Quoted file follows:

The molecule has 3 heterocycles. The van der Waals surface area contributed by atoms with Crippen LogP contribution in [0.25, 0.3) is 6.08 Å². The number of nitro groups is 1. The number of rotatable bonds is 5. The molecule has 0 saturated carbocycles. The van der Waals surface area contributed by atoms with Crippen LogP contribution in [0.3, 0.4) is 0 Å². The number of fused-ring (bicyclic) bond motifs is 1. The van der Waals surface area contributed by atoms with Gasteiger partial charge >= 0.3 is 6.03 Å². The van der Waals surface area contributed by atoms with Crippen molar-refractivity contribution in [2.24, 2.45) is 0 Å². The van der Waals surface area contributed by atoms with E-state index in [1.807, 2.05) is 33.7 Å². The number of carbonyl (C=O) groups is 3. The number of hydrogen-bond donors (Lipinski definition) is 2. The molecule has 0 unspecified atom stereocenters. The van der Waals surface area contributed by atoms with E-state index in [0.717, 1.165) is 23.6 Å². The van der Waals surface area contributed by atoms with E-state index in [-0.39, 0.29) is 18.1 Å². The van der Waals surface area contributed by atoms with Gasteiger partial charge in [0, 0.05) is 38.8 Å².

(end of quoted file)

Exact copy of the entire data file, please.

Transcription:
The molecule has 3 heterocycles. The van der Waals surface area contributed by atoms with Crippen LogP contribution in [0.25, 0.3) is 6.08 Å². The number of nitro groups is 1. The number of rotatable bonds is 5. The molecule has 0 saturated carbocycles. The van der Waals surface area contributed by atoms with Crippen LogP contribution in [0.3, 0.4) is 0 Å². The number of fused-ring (bicyclic) bond motifs is 1. The van der Waals surface area contributed by atoms with Gasteiger partial charge >= 0.3 is 6.03 Å². The van der Waals surface area contributed by atoms with Crippen molar-refractivity contribution in [2.24, 2.45) is 0 Å². The van der Waals surface area contributed by atoms with E-state index in [1.807, 2.05) is 33.7 Å². The number of carbonyl (C=O) groups is 3. The number of hydrogen-bond donors (Lipinski definition) is 2. The molecule has 0 unspecified atom stereocenters. The van der Waals surface area contributed by atoms with E-state index in [0.717, 1.165) is 23.6 Å². The van der Waals surface area contributed by atoms with E-state index in [-0.39, 0.29) is 18.1 Å². The van der Waals surface area contributed by atoms with Gasteiger partial charge in [0, 0.05) is 38.8 Å².